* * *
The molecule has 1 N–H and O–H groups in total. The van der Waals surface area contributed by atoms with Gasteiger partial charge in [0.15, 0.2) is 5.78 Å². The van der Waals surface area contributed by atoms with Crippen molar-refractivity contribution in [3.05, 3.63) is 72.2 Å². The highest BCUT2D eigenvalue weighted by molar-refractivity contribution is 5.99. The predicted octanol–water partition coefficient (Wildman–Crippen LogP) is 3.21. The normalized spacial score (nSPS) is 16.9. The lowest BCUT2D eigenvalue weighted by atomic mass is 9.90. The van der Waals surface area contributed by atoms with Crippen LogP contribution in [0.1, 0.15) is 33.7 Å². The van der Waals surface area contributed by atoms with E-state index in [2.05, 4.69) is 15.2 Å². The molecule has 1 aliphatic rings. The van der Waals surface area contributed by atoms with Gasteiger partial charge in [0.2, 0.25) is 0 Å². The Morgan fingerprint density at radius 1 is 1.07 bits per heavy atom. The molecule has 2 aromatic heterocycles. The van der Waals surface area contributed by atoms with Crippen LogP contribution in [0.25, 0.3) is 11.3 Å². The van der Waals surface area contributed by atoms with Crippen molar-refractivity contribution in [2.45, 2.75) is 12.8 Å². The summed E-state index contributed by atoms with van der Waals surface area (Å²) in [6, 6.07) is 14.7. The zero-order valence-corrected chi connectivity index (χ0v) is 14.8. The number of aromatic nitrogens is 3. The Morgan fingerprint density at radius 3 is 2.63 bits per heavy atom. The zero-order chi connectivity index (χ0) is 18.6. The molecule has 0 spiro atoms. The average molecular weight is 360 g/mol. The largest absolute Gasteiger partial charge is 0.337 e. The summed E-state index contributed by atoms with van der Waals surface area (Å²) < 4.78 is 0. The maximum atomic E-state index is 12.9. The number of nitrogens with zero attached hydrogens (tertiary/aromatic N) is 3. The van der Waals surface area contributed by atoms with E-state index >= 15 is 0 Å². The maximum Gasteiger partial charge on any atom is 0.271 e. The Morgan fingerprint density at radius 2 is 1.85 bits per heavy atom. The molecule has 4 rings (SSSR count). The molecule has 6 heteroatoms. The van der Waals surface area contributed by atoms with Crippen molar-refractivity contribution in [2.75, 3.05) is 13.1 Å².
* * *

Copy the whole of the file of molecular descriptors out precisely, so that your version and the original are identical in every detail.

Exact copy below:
The molecule has 1 N–H and O–H groups in total. The van der Waals surface area contributed by atoms with Gasteiger partial charge in [0.15, 0.2) is 5.78 Å². The van der Waals surface area contributed by atoms with Crippen molar-refractivity contribution in [3.05, 3.63) is 72.2 Å². The highest BCUT2D eigenvalue weighted by molar-refractivity contribution is 5.99. The predicted octanol–water partition coefficient (Wildman–Crippen LogP) is 3.21. The normalized spacial score (nSPS) is 16.9. The lowest BCUT2D eigenvalue weighted by atomic mass is 9.90. The van der Waals surface area contributed by atoms with Crippen LogP contribution in [0.1, 0.15) is 33.7 Å². The van der Waals surface area contributed by atoms with E-state index in [2.05, 4.69) is 15.2 Å². The molecule has 1 aliphatic rings. The van der Waals surface area contributed by atoms with Gasteiger partial charge in [0.2, 0.25) is 0 Å². The Morgan fingerprint density at radius 1 is 1.07 bits per heavy atom. The molecule has 2 aromatic heterocycles. The van der Waals surface area contributed by atoms with Crippen LogP contribution in [0.25, 0.3) is 11.3 Å². The van der Waals surface area contributed by atoms with Crippen molar-refractivity contribution in [2.45, 2.75) is 12.8 Å². The summed E-state index contributed by atoms with van der Waals surface area (Å²) in [6, 6.07) is 14.7. The zero-order valence-corrected chi connectivity index (χ0v) is 14.8. The number of aromatic nitrogens is 3. The Morgan fingerprint density at radius 3 is 2.63 bits per heavy atom. The zero-order chi connectivity index (χ0) is 18.6. The molecule has 0 spiro atoms. The average molecular weight is 360 g/mol. The largest absolute Gasteiger partial charge is 0.337 e. The summed E-state index contributed by atoms with van der Waals surface area (Å²) < 4.78 is 0. The maximum atomic E-state index is 12.9. The number of nitrogens with zero attached hydrogens (tertiary/aromatic N) is 3. The van der Waals surface area contributed by atoms with E-state index >= 15 is 0 Å². The maximum Gasteiger partial charge on any atom is 0.271 e. The Morgan fingerprint density at radius 2 is 1.85 bits per heavy atom. The molecule has 4 rings (SSSR count). The molecule has 6 heteroatoms. The van der Waals surface area contributed by atoms with Crippen molar-refractivity contribution in [2.75, 3.05) is 13.1 Å².